The Narrowness of Martyrdom

A broad justification for martyrdom is preferable to a narrow one. A person would prefer to die for something grand, sweeping, and generally held. Perhaps world peace, or what used to be called the fellowship of man.

Martyrdom is in practice narrow. When St. Thomas More died on a scaffold in Henry VIII’s kingdom, it was for a narrow matter. Henry said he was the head of the Catholic Church in that realm, and Thomas disagreed. Thomas believed only a bishop could head the Church, specifically the bishop who had succeeded St. Peter on the chair in Rome.

It is a strange thing, though, that Henry would kill for narrowness. It was so important that he, with the backing of Parliament, considered it treason to disagree. Henry and Thomas agreed on nearly everything else in Catholic teaching, and Henry died still an enemy of Protestantism. For his own need to control the Church, however, Henry repeatedly killed.

Few resisted him, perhaps because the matter was so narrow. Would it really matter if Henry were called the head of the Church? It would not change the reality, after all. The sacraments also continued, the bishops and priests still taught, and none but the religious orders, possessors of great wealth, were entirely despoiled. Many probably thought Thomas, and the sole bishop to lose his life resisting, St. John Fisher, were unreasonable.


Yet Henry’s remaining orthodoxy passed with him, and by Elizabeth’s time the Catholic Church was nearly extinct in England. Thus a point of initial compromise need not be broad and general. A narrow compromise with the truth still establishes a fundamental principle.

That principle is jurisdiction. Control exercised in an area previously under the sole control of another, even if the matter is narrow, implies a new control over the whole area. Henry’s immediate concern was to obtain from the Catholic Church an annulment of his marriage to Catherine of Aragon. When the Church refused, Henry could only obtain his desire by asserting jurisdiction over the Church herself. Thomas and John disputed the King’s jurisdiction, but most Catholics compromised.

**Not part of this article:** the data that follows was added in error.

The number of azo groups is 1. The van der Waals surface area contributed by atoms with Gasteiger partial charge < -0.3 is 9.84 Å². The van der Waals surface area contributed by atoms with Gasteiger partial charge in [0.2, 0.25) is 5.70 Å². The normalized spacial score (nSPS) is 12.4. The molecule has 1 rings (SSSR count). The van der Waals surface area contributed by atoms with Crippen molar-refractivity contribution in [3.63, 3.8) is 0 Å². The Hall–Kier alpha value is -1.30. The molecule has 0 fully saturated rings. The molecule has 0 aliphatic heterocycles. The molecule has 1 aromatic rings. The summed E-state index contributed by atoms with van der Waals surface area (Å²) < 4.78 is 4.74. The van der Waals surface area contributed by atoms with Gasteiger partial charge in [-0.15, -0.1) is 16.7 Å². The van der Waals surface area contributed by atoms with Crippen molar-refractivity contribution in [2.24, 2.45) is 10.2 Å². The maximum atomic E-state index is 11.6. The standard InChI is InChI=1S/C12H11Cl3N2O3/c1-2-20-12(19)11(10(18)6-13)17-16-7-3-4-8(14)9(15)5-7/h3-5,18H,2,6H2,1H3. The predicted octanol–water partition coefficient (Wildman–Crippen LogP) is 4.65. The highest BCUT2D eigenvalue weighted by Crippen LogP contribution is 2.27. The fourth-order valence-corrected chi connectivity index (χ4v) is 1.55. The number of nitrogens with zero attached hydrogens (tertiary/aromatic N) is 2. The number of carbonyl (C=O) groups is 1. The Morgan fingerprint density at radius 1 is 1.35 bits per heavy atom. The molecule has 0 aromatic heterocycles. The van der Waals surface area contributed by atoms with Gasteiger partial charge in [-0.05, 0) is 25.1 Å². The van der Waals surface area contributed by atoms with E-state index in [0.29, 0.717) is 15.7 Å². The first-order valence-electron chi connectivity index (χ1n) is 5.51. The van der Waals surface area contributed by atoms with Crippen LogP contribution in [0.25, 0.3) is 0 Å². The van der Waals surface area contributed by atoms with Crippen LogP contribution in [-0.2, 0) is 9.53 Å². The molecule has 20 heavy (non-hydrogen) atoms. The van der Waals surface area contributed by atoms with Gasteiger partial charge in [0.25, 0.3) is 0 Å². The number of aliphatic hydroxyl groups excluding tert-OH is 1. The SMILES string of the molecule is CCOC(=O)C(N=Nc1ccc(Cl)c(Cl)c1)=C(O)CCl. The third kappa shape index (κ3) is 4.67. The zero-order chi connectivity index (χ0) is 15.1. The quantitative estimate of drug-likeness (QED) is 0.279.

In our own day, another narrow matter regarding marriage implicates the jurisdiction of the Catholic Church. The federal government says the sex difference is irrelevant in marriage. The Church disagrees. Can the federal government accept the Church’s disagreement, or will it force the matter, thereby asserting jurisdiction over the Church herself?

One need not think the federal government will, like Henry, assert actual headship over the Church. The jurisdictional issue is nevertheless similar. Consider how intensely those who argue for the irrelevance of the sex difference press the point. They would not allow those of us who believe sodomy a sin to call it that. They would have us call it “marriage,” thereby naming it good. Once backed with the force of law, Catholics would no longer be free to disagree and to act on that disagreement in the public sphere.

The willingness to use coercion here is not surprising. The liberal freedoms of religion, speech, and association have never been based on truth. Liberalism instead promises the government will not decide truth, leaving all free to act according to conscience. But consciences conflict, and when asked to resolve these conflicts, the liberal state does so without reference to truth, which it has already rejected as a guide. Conscience purposefully uninformed by truth is simply will. Liberalism therefore places will over truth, or more particularly, over the faculty for discovering truth, reason. The freedom of people who want same-sex “marriage” necessarily will triumph over the freedom of people who argue against it based on reason.

Catholics still have the Church in support, but if the federal government deems the Church’s authority to be insufficient, the government will have supplanted the Church’s jurisdiction over her members in a matter of faith and morals. Already Catholics in and out of government are treating two persons of the same sex as married, and others are prepared to do so. The federal government exercises great power in this country.

If few Catholics are prepared to resist, perhaps it is because the matter is so narrow. Would it really matter if people of the same sex were called married? It would not change the reality, after all. The sacraments also continue, bishops and priests still teach, and our wealthy institutions are not yet despoiled. Many Catholics probably believe resistance would be unreasonable.

But we should always remember our Lord’s warning to enter by the narrow gate. “For wide is the gate and broad is the way that leads to destruction, and many there are who enter that way. How narrow the gate and close the way that leads to life! And few there are who find it” (Matt. 7:13-14). St. Thomas More and St. John Fisher with the grace of God found the narrow gate. We must likewise prepare to resist any claim by an earthly power to jurisdiction over a matter of faith and morals. St. Peter, the first Bishop of Rome, gave us the fundamental rule: “ ‘We must obey God rather than men’ ” (Acts 5:29).

John Andra


John Andra is a lawyer living in Lawrence, Kansas.

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